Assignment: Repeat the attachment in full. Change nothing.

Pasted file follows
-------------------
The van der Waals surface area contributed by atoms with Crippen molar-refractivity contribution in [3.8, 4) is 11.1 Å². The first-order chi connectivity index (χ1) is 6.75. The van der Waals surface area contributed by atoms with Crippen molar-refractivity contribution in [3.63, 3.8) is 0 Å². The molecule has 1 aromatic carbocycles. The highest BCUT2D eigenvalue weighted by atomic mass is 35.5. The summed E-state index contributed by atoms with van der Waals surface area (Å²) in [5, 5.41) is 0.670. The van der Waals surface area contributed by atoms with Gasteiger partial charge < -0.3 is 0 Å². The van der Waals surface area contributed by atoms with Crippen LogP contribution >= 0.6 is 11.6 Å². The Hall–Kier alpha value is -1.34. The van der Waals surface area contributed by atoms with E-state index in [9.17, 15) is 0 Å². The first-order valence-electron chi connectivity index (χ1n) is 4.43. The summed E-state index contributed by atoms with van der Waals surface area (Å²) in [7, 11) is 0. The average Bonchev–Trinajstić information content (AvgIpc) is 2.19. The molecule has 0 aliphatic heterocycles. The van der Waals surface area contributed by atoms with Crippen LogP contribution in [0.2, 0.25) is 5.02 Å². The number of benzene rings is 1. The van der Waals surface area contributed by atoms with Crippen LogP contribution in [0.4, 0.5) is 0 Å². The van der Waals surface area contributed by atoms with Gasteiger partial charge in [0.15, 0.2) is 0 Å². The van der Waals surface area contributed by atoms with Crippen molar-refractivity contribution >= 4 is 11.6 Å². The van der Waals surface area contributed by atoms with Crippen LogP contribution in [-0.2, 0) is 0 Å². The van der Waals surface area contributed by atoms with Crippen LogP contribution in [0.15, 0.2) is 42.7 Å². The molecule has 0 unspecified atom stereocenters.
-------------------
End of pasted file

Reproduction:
The van der Waals surface area contributed by atoms with Crippen molar-refractivity contribution in [3.8, 4) is 11.1 Å². The first-order chi connectivity index (χ1) is 6.75. The van der Waals surface area contributed by atoms with Crippen molar-refractivity contribution in [3.63, 3.8) is 0 Å². The molecule has 1 aromatic carbocycles. The highest BCUT2D eigenvalue weighted by atomic mass is 35.5. The summed E-state index contributed by atoms with van der Waals surface area (Å²) in [5, 5.41) is 0.670. The van der Waals surface area contributed by atoms with Gasteiger partial charge < -0.3 is 0 Å². The van der Waals surface area contributed by atoms with Crippen LogP contribution >= 0.6 is 11.6 Å². The Hall–Kier alpha value is -1.34. The van der Waals surface area contributed by atoms with E-state index in [9.17, 15) is 0 Å². The first-order valence-electron chi connectivity index (χ1n) is 4.43. The summed E-state index contributed by atoms with van der Waals surface area (Å²) in [7, 11) is 0. The average Bonchev–Trinajstić information content (AvgIpc) is 2.19. The molecule has 0 aliphatic heterocycles. The van der Waals surface area contributed by atoms with Crippen LogP contribution in [0.2, 0.25) is 5.02 Å². The number of benzene rings is 1. The van der Waals surface area contributed by atoms with Crippen LogP contribution in [0.4, 0.5) is 0 Å². The van der Waals surface area contributed by atoms with Gasteiger partial charge in [0.15, 0.2) is 0 Å². The van der Waals surface area contributed by atoms with Crippen molar-refractivity contribution >= 4 is 11.6 Å². The van der Waals surface area contributed by atoms with Crippen LogP contribution in [-0.2, 0) is 0 Å². The van der Waals surface area contributed by atoms with Crippen LogP contribution in [0.15, 0.2) is 42.7 Å². The molecule has 0 unspecified atom stereocenters.